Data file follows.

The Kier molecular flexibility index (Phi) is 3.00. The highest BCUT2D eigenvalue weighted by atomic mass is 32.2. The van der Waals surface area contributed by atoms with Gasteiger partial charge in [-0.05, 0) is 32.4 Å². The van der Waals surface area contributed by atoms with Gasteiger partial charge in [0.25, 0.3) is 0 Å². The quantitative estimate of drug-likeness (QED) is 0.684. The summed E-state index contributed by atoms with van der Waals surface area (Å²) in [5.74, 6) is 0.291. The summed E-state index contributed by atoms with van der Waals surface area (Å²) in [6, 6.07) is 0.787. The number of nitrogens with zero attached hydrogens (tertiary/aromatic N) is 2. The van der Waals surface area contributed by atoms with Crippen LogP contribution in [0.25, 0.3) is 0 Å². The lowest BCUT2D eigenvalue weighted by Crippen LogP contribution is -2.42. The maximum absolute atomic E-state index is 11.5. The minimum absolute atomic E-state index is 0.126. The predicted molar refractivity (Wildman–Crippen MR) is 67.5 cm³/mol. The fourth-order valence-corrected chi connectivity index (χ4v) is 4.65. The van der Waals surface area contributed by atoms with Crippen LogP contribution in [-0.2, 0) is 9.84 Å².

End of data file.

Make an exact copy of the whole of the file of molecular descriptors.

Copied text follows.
The Kier molecular flexibility index (Phi) is 3.00. The highest BCUT2D eigenvalue weighted by atomic mass is 32.2. The van der Waals surface area contributed by atoms with Gasteiger partial charge in [-0.05, 0) is 32.4 Å². The van der Waals surface area contributed by atoms with Gasteiger partial charge in [0.25, 0.3) is 0 Å². The quantitative estimate of drug-likeness (QED) is 0.684. The summed E-state index contributed by atoms with van der Waals surface area (Å²) in [5.74, 6) is 0.291. The summed E-state index contributed by atoms with van der Waals surface area (Å²) in [6, 6.07) is 0.787. The number of nitrogens with zero attached hydrogens (tertiary/aromatic N) is 2. The van der Waals surface area contributed by atoms with Crippen LogP contribution in [0.25, 0.3) is 0 Å². The lowest BCUT2D eigenvalue weighted by Crippen LogP contribution is -2.42. The maximum absolute atomic E-state index is 11.5. The minimum absolute atomic E-state index is 0.126. The predicted molar refractivity (Wildman–Crippen MR) is 67.5 cm³/mol. The fourth-order valence-corrected chi connectivity index (χ4v) is 4.65. The van der Waals surface area contributed by atoms with Crippen LogP contribution in [-0.2, 0) is 9.84 Å².